SMHS Professor Receives $2 Million for Research on Physical Fitness and Dementia
Qing Zeng, PhD, professor of clinical research and leadership at the George Washington University School of Medicine and Health Sciences (SMHS), received a $2 million grant from the National Institutes of Health’s National Institute for Aging (NIA) for research to examine the role of physical fitness in preventing Alzheimer’s disease and related dementias (AD/ADRD) in veterans.
AD/ADRD are debilitating conditions that impair memory and thought processes and are associated with a progressive decline in physical and mental functions and quality of life. The disease places an immense burden on the individual and their family, as well as health care resources. While there are no proven measures to prevent dementia, physical activity has been suggested as a potential intervention that may help prevent AD/ADRD.
“Physical activity improves physical fitness and helps reduce the risk of chronic conditions such as heart disease, cancer, diabetes, and depression, and some studies suggest that physical activity may also reduce the risk of dementia,” said Zeng, who also serves as a senior scientist at the Washington DC Veterans Affairs Medical Center (VA Medical Center) and is the lead principal investigator for the study. “In the current study, we will use machine learning to examine if physical fitness can be used as an objective biomarker to determine individual’s risk of dementia with the ultimate goal of developing individualized age-sex-race-specific exercise programs to meet the cardiorespiratory fitness threshold needed to reduce that risk”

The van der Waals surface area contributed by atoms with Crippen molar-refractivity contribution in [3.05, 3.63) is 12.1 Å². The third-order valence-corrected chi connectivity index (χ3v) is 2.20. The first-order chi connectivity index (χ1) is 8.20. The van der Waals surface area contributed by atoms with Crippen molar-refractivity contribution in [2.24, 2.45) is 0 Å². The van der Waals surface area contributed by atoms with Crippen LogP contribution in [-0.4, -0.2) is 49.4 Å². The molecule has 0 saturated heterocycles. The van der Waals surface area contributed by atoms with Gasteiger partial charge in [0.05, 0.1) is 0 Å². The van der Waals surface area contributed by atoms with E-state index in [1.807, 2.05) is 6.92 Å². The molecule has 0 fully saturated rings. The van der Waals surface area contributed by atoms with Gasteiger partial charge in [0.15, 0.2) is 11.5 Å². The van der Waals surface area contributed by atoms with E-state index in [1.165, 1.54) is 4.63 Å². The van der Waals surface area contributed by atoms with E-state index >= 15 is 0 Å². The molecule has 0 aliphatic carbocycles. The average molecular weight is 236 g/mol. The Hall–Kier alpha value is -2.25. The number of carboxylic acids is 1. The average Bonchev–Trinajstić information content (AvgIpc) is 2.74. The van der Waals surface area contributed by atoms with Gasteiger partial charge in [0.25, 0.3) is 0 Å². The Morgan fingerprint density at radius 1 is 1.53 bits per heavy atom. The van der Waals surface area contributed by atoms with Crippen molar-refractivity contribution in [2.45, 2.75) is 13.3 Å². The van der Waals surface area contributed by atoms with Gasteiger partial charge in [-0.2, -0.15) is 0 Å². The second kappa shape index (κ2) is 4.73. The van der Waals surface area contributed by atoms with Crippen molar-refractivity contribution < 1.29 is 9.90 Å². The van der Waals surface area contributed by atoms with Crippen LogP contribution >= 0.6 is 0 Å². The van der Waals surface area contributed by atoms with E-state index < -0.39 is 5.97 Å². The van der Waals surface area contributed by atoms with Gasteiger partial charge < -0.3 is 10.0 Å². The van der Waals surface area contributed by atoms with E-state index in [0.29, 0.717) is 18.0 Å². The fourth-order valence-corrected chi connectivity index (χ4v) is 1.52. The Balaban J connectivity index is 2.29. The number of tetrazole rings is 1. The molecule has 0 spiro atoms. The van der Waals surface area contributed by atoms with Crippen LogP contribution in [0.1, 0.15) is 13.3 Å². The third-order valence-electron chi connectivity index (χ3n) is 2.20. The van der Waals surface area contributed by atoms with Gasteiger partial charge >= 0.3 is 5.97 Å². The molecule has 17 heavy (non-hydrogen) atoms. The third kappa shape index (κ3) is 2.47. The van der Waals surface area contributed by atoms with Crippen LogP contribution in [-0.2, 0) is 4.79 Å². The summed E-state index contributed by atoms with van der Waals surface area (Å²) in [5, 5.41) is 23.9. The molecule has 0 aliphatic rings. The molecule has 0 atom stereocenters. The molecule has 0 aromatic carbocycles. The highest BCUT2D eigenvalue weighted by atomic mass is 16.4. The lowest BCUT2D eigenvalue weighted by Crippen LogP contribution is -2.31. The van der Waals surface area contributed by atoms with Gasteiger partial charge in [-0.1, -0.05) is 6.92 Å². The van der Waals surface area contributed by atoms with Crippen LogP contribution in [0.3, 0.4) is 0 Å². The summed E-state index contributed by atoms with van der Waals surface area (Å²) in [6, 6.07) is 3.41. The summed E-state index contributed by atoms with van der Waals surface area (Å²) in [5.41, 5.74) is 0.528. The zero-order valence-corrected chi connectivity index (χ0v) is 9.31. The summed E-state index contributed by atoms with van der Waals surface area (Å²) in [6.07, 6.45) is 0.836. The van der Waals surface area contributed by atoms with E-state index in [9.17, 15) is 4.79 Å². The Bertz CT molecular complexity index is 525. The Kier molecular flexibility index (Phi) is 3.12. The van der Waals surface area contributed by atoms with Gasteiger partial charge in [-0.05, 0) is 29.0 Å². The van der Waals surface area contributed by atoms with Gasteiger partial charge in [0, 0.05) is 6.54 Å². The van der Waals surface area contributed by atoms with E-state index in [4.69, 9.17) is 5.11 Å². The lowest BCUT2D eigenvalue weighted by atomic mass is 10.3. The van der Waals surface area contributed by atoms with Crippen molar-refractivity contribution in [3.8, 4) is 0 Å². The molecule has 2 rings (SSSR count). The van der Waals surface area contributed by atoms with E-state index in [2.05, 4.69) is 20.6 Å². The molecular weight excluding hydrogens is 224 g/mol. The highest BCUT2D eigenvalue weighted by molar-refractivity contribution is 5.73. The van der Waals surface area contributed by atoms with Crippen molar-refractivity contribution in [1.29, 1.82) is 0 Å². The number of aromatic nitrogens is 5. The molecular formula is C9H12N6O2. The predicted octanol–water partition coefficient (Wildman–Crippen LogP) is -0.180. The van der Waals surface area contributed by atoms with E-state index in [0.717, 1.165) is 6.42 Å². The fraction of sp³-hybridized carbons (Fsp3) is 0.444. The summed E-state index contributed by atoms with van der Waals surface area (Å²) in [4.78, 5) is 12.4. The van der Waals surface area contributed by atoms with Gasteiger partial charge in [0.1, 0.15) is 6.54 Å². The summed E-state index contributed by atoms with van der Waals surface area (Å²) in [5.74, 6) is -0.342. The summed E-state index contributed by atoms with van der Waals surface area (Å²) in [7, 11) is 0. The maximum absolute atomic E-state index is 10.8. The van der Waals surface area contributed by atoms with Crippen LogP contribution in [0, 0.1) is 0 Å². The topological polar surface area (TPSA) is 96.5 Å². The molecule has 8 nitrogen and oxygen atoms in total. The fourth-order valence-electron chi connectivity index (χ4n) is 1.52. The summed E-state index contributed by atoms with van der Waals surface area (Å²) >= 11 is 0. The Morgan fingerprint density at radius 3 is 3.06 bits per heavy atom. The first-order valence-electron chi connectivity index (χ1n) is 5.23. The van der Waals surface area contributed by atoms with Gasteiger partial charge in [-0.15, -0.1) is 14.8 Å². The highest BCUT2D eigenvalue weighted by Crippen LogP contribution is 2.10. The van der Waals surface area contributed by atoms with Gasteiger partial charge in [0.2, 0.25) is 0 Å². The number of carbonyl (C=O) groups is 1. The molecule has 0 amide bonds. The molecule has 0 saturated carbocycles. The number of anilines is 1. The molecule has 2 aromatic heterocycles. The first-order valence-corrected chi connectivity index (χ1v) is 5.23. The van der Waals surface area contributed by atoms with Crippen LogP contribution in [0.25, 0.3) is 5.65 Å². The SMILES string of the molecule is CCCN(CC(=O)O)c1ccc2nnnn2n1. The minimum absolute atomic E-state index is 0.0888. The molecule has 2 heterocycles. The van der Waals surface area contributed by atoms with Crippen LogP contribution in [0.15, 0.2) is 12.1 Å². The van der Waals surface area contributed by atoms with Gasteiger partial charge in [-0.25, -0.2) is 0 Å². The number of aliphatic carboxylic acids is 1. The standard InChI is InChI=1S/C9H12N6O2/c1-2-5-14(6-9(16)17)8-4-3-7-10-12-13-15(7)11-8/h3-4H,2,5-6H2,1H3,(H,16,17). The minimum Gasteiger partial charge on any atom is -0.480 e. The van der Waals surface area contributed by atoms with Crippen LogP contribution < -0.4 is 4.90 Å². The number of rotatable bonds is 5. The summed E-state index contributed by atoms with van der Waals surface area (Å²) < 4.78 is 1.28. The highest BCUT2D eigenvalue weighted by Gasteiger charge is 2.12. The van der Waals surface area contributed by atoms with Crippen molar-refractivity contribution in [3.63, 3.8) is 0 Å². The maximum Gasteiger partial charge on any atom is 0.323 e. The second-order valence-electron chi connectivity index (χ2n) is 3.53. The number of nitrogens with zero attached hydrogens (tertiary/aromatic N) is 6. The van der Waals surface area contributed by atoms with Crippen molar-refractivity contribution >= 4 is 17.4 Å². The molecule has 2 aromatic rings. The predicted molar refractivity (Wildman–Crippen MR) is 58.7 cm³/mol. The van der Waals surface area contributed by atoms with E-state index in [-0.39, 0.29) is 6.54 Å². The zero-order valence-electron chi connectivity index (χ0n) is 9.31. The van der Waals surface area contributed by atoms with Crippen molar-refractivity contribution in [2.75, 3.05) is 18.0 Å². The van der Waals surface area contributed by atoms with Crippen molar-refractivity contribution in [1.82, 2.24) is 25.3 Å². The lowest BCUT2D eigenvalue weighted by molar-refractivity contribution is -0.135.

Other principal investigators of the study are Peter Kokkinos, PhD, a renowned exercise physiologist, and Edward Zamrini, MD, a neurologist with extensive experience with dementia. Both Kokkinos and Zamrini are adjunct professors of clinical research and leadership at SMHS and scientists at the VA Medical Center.
For the study, Zeng and her team are collaborating with Ali Ahmed, MD, MPH, and Helen Sheriff, MD, at the VA Medical Center. Together, they have gained access to the national electronic health record data of the Veterans Health Administration, which includes extensive longitudinal data on cardiorespiratory fitness, dementia, and other clinical information. Natural language processing will be used to extract longitudinal records on cardiorespiratory fitness status assessed by a standardized exercise tolerance test. The database will allow the team to assess the effect of cardiorespiratory fitness on ADRD according to gender and ethnicity/race and determine the fitness thresholds for different age groups.
The team believes that peak metabolic equivalents will be inversely related to the incidence of ADRD. To test their hypothesis, the team will carry out rigorous statistical analysis complemented by novel deep learning modeling methods.
“Results of this research are important for veterans as AD/ADRD primarily affects older adults and over half of the VA patients are over the age 65 years and nearly 1.2 million are 85 years and above,” said Charles Faselis, MD, chief of staff at DC VA Medical Center and professor of medicine at SMHS. “This project also demonstrates how researchers at the George Washington University and the Washington DC Veterans Affairs Medical Center can collaborate to employ advance machine learning techniques to the VA’s big data to derive timely information for the Veterans and the nation.”
The NIA grant will run through August 2024.